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View Full Version : Interview with Aikido Shihan Shigenobu Okumura, Part 2


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Chris Li
06-02-2013, 06:21 PM
New blog post!

"Interview with Aikido Shihan Shigenobu Okumura, Part 2 - Take the initiative from the beginning. This is Aikido. (http://www.aikidosangenkai.org/blog/archive/2013-06-02/interview-with-aikido-shihan-shigenobu-okumura-part-2)"

Enjoy!

Chris

Alex Megann
06-03-2013, 06:48 AM
A: Well, what I can't understand even now was the feeling of his wrists. When you grabbed his wrist it felt as if you were somehow floating. When we were doing breath power training, even if I gripped him with all of my strength, it was just completely different. That feeling is still a mystery to me today.

Q: Was it softness?

A: It was different than softness. There was an elastic force, and even though I was grabbing it felt as if I was being grabbed...


Yep, that's what I'm looking for!

I saw Okumura Sensei in Cardiff about eighteen years ago. Although he was in his seventies at the time, and I was in my early thirties, that was one of the most physically exhausting weekends of my life! He taught almost nothing but iriminage, mostly from various grabs, and was very fond of making explanations at the flip chart.

Here (http://www.youtube.com/watch?v=mzHBJ9jOMjk) is some footage of Okumura Sensei in Holland the year before he came to the UK.

Thanks again, Chris, for posting these terrific interviews.

Alex

oisin bourke
06-03-2013, 07:46 AM
Okumura sensei's description sounds like pure daito ryu to me. What intrigues me is, why didn't he ask Ueshiba what he was doing, or actively pursue this training? It obviously made an impression on him.

Chris Li
06-04-2013, 10:45 AM
Okumura sensei's description sounds like pure daito ryu to me.

It does to me too. :D

Best,

Chris

Chris Li
06-04-2013, 11:36 AM
What intrigues me is, why didn't he ask Ueshiba what he was doing, or actively pursue this training? It obviously made an impression on him.

This reminded me of this quote from Seiichi Sugano (talking about asking O-Sensei questions):

"In most cases, unfortunately, the relationship of student to master is one direction; there are no questions and answers or anything like that. It's sort of a pity, we would have had a better understanding if we did that, but there was no such way, so we had to just presume what he wanted. "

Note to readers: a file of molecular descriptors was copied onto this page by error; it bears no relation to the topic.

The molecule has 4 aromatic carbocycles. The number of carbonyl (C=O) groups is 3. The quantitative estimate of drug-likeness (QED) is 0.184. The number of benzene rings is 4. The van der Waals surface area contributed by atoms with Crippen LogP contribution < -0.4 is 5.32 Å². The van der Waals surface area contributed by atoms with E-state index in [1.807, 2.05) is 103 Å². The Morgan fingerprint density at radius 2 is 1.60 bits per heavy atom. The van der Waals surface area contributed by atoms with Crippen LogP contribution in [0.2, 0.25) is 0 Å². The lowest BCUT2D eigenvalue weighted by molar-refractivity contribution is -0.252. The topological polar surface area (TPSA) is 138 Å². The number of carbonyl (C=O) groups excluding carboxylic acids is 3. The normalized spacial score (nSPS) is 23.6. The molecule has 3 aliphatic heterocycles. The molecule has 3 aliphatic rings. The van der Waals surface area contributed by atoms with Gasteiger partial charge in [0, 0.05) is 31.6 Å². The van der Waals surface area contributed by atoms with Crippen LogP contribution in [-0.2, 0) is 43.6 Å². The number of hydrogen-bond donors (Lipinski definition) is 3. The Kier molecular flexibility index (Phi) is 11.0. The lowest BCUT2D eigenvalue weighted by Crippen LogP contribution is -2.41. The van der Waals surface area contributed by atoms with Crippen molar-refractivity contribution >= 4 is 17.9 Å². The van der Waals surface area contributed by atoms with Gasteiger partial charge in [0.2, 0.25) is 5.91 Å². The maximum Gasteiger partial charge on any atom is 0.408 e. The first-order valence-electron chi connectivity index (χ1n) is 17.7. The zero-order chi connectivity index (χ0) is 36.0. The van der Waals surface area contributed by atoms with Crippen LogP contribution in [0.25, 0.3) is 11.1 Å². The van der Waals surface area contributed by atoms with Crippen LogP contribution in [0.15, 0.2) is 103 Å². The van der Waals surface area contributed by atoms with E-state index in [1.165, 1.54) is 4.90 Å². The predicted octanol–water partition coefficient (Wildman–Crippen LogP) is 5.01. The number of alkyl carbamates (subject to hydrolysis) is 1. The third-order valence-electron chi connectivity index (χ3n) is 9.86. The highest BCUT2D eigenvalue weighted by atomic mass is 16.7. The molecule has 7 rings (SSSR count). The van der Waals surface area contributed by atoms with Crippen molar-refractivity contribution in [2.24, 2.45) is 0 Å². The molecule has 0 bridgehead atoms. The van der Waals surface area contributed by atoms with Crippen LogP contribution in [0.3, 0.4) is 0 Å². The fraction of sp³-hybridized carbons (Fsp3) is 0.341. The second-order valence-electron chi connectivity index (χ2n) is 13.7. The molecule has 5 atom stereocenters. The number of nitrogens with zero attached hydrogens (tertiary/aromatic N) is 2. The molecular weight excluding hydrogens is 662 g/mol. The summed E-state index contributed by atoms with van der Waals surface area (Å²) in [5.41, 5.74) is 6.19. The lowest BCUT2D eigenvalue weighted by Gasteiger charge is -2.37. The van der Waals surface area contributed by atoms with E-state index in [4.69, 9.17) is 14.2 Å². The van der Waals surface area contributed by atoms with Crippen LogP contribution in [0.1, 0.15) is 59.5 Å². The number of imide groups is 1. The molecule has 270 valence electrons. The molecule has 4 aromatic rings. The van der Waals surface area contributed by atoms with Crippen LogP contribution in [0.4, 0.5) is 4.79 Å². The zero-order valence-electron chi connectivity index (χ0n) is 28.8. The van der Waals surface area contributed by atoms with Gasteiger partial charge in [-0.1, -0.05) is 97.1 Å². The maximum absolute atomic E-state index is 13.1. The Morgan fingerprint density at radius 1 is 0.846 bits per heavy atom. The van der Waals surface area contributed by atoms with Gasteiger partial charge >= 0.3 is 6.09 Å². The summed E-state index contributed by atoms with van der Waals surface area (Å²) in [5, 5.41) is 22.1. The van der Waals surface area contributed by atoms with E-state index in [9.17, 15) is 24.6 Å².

From a four part interview:

Part1: http://www.aikido-bukitjalil.com/seiichi-sugano-shihan/aninterviewwithseiichisuganoshihanpart1bydavidhalprinco-editor-in-chiefaikidoonline

Part 2: http://www.aikido-bukitjalil.com/seiichi-sugano-shihan/aninterviewwithseiichisuganoshihanpart2bydavidhalprinco-editor-in-chiefaikidoonline

Part 3: http://www.aikido-bukitjalil.com/seiichi-sugano-shihan/aninterviewwithseiichisuganoshihanpart3bydavidhalprinco-editor-in-chiefaikidoonline

Part 4: http://www.aikido-bukitjalil.com/seiichi-sugano-shihan/aninterviewwithseiichisuganoshihanpart4bydavidhalprin6thdanshidoinco-editorinchiefaikidoonline

Best,

Chris

JW
06-04-2013, 11:45 AM
On the other hand some foreigners had a better time with questions-- Robert Nadeau and Henry Kono had some better luck. I think there may have been 2 things going on: 1) Cultural convention, where students don't ask questions of the teacher, and instead just copy and try to figure it out, and 2) O-sensei didn't want to spoon-feed the answers away. I think O-sensei was just iconoclastic enough to care less about #1 than #2; but the Japanese deshi may have taken #1 for granted as well.

Chris Li
06-04-2013, 11:56 AM
On the other hand some foreigners had a better time with questions-- Robert Nadeau and Henry Kono had some better luck. I think there may have been 2 things going on: 1) Cultural convention, where students don't ask questions of the teacher, and instead just copy and try to figure it out, and 2) O-sensei didn't want to spoon-feed the answers away. I think O-sensei was just iconoclastic enough to care less about #1 than #2; but the Japanese deshi may have taken #1 for granted as well.

Certainly, some of the foreigners weren't quite as shy about asking questions.